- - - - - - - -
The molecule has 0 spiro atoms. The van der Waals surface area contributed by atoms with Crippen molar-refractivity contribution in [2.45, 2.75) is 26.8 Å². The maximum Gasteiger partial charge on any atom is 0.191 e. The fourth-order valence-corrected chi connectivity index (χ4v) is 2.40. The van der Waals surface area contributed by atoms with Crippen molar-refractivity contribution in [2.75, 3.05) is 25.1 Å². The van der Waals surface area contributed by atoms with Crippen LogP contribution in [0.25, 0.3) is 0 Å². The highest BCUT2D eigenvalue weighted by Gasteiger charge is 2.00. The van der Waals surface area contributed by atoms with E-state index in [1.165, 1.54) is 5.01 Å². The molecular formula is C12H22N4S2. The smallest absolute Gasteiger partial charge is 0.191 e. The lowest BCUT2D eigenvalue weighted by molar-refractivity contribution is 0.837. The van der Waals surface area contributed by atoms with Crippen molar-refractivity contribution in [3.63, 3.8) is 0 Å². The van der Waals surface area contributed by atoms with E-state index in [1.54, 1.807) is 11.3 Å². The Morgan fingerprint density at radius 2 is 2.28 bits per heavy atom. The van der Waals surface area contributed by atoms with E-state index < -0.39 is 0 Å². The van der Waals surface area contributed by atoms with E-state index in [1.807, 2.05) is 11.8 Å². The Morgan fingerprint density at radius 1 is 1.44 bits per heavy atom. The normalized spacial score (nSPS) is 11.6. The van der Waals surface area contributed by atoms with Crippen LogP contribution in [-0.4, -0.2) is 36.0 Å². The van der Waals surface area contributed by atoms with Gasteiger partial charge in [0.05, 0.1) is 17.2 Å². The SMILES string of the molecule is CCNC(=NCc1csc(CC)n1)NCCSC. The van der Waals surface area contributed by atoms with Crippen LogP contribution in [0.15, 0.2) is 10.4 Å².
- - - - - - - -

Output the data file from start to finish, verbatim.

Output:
The molecule has 0 spiro atoms. The van der Waals surface area contributed by atoms with Crippen molar-refractivity contribution in [2.45, 2.75) is 26.8 Å². The maximum Gasteiger partial charge on any atom is 0.191 e. The fourth-order valence-corrected chi connectivity index (χ4v) is 2.40. The van der Waals surface area contributed by atoms with Crippen molar-refractivity contribution in [2.75, 3.05) is 25.1 Å². The van der Waals surface area contributed by atoms with Crippen LogP contribution in [0.25, 0.3) is 0 Å². The highest BCUT2D eigenvalue weighted by Gasteiger charge is 2.00. The van der Waals surface area contributed by atoms with E-state index in [1.165, 1.54) is 5.01 Å². The molecular formula is C12H22N4S2. The smallest absolute Gasteiger partial charge is 0.191 e. The lowest BCUT2D eigenvalue weighted by molar-refractivity contribution is 0.837. The van der Waals surface area contributed by atoms with Crippen molar-refractivity contribution in [3.63, 3.8) is 0 Å². The van der Waals surface area contributed by atoms with E-state index in [1.54, 1.807) is 11.3 Å². The Morgan fingerprint density at radius 2 is 2.28 bits per heavy atom. The van der Waals surface area contributed by atoms with E-state index < -0.39 is 0 Å². The van der Waals surface area contributed by atoms with E-state index in [1.807, 2.05) is 11.8 Å². The Morgan fingerprint density at radius 1 is 1.44 bits per heavy atom. The normalized spacial score (nSPS) is 11.6. The van der Waals surface area contributed by atoms with Crippen LogP contribution in [-0.4, -0.2) is 36.0 Å². The van der Waals surface area contributed by atoms with Gasteiger partial charge in [0.05, 0.1) is 17.2 Å². The SMILES string of the molecule is CCNC(=NCc1csc(CC)n1)NCCSC. The van der Waals surface area contributed by atoms with Crippen LogP contribution in [0.15, 0.2) is 10.4 Å².